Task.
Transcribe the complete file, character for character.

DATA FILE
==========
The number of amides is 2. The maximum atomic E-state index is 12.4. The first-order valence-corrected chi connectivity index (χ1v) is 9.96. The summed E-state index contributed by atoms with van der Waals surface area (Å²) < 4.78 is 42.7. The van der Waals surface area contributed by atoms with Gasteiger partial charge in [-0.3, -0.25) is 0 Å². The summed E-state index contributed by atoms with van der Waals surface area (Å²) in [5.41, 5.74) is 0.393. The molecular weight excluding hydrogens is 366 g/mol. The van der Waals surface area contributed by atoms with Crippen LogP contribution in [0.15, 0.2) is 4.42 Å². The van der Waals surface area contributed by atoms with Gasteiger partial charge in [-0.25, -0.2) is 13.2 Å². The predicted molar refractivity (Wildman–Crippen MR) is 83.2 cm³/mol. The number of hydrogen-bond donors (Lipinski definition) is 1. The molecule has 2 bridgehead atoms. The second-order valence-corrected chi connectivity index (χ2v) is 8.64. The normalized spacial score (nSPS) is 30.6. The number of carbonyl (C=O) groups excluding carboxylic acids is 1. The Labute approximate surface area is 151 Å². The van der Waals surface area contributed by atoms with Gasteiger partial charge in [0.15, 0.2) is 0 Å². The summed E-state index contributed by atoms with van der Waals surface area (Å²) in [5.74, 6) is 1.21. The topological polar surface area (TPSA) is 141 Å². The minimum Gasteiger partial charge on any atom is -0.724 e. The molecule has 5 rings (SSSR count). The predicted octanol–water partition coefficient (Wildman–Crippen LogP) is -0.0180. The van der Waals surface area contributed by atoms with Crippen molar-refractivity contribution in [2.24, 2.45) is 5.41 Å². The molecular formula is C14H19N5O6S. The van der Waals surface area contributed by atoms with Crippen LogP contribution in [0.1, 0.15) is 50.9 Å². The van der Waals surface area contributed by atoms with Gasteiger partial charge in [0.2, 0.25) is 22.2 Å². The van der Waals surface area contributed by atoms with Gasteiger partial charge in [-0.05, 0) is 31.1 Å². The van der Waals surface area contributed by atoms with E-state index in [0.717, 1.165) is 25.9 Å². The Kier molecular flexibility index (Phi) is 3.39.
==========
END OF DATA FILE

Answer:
The number of amides is 2. The maximum atomic E-state index is 12.4. The first-order valence-corrected chi connectivity index (χ1v) is 9.96. The summed E-state index contributed by atoms with van der Waals surface area (Å²) < 4.78 is 42.7. The van der Waals surface area contributed by atoms with Gasteiger partial charge in [-0.3, -0.25) is 0 Å². The summed E-state index contributed by atoms with van der Waals surface area (Å²) in [5.41, 5.74) is 0.393. The molecular weight excluding hydrogens is 366 g/mol. The van der Waals surface area contributed by atoms with Crippen LogP contribution in [0.15, 0.2) is 4.42 Å². The van der Waals surface area contributed by atoms with Gasteiger partial charge in [-0.25, -0.2) is 13.2 Å². The predicted molar refractivity (Wildman–Crippen MR) is 83.2 cm³/mol. The number of hydrogen-bond donors (Lipinski definition) is 1. The molecule has 2 bridgehead atoms. The second-order valence-corrected chi connectivity index (χ2v) is 8.64. The normalized spacial score (nSPS) is 30.6. The number of carbonyl (C=O) groups excluding carboxylic acids is 1. The Labute approximate surface area is 151 Å². The van der Waals surface area contributed by atoms with Gasteiger partial charge in [0.15, 0.2) is 0 Å². The summed E-state index contributed by atoms with van der Waals surface area (Å²) in [5.74, 6) is 1.21. The topological polar surface area (TPSA) is 141 Å². The minimum Gasteiger partial charge on any atom is -0.724 e. The molecule has 5 rings (SSSR count). The predicted octanol–water partition coefficient (Wildman–Crippen LogP) is -0.0180. The van der Waals surface area contributed by atoms with Crippen molar-refractivity contribution in [2.24, 2.45) is 5.41 Å². The molecular formula is C14H19N5O6S. The van der Waals surface area contributed by atoms with Crippen LogP contribution in [0.1, 0.15) is 50.9 Å². The van der Waals surface area contributed by atoms with Gasteiger partial charge in [0.2, 0.25) is 22.2 Å². The van der Waals surface area contributed by atoms with Gasteiger partial charge in [-0.05, 0) is 31.1 Å². The van der Waals surface area contributed by atoms with E-state index in [0.717, 1.165) is 25.9 Å². The Kier molecular flexibility index (Phi) is 3.39.